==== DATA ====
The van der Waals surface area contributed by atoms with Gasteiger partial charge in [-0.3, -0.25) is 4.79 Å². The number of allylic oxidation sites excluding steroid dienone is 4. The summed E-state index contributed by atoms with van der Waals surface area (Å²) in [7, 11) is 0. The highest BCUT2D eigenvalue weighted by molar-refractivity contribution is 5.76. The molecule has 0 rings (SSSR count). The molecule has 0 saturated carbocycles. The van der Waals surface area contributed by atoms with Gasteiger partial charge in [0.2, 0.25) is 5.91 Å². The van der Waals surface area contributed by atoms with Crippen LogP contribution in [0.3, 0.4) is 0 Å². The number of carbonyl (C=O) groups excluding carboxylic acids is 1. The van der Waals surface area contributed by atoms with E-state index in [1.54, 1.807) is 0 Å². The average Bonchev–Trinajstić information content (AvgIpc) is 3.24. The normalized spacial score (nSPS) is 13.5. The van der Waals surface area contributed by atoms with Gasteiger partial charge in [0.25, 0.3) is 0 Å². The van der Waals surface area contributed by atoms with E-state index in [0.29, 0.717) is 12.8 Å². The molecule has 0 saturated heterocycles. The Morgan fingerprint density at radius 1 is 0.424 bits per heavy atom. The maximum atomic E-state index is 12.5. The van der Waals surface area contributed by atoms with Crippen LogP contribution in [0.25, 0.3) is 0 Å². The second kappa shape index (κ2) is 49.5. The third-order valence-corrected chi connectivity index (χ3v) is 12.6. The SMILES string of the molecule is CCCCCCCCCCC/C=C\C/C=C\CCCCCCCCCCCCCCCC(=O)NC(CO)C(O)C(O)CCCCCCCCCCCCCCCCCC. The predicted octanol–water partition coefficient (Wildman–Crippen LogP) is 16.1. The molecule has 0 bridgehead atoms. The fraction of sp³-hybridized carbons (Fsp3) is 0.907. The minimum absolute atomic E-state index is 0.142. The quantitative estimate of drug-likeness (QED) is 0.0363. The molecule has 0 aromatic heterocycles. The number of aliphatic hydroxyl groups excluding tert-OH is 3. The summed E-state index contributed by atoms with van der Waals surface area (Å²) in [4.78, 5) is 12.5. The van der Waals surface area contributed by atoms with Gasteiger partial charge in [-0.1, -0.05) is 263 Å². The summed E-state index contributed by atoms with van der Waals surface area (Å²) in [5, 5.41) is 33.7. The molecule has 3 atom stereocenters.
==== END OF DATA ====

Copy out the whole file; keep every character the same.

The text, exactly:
The van der Waals surface area contributed by atoms with Gasteiger partial charge in [-0.3, -0.25) is 4.79 Å². The number of allylic oxidation sites excluding steroid dienone is 4. The summed E-state index contributed by atoms with van der Waals surface area (Å²) in [7, 11) is 0. The highest BCUT2D eigenvalue weighted by molar-refractivity contribution is 5.76. The molecule has 0 rings (SSSR count). The molecule has 0 saturated carbocycles. The van der Waals surface area contributed by atoms with Gasteiger partial charge in [0.2, 0.25) is 5.91 Å². The van der Waals surface area contributed by atoms with Crippen LogP contribution in [0.3, 0.4) is 0 Å². The number of carbonyl (C=O) groups excluding carboxylic acids is 1. The van der Waals surface area contributed by atoms with E-state index in [1.54, 1.807) is 0 Å². The average Bonchev–Trinajstić information content (AvgIpc) is 3.24. The normalized spacial score (nSPS) is 13.5. The van der Waals surface area contributed by atoms with Gasteiger partial charge in [0.25, 0.3) is 0 Å². The van der Waals surface area contributed by atoms with E-state index in [0.29, 0.717) is 12.8 Å². The molecule has 0 saturated heterocycles. The Morgan fingerprint density at radius 1 is 0.424 bits per heavy atom. The maximum atomic E-state index is 12.5. The van der Waals surface area contributed by atoms with Crippen LogP contribution in [0.25, 0.3) is 0 Å². The second kappa shape index (κ2) is 49.5. The third-order valence-corrected chi connectivity index (χ3v) is 12.6. The SMILES string of the molecule is CCCCCCCCCCC/C=C\C/C=C\CCCCCCCCCCCCCCCC(=O)NC(CO)C(O)C(O)CCCCCCCCCCCCCCCCCC. The predicted octanol–water partition coefficient (Wildman–Crippen LogP) is 16.1. The molecule has 0 bridgehead atoms. The fraction of sp³-hybridized carbons (Fsp3) is 0.907. The minimum absolute atomic E-state index is 0.142. The quantitative estimate of drug-likeness (QED) is 0.0363. The molecule has 0 aromatic heterocycles. The number of aliphatic hydroxyl groups excluding tert-OH is 3. The summed E-state index contributed by atoms with van der Waals surface area (Å²) in [4.78, 5) is 12.5. The van der Waals surface area contributed by atoms with Gasteiger partial charge in [-0.1, -0.05) is 263 Å². The summed E-state index contributed by atoms with van der Waals surface area (Å²) in [5, 5.41) is 33.7. The molecule has 3 atom stereocenters.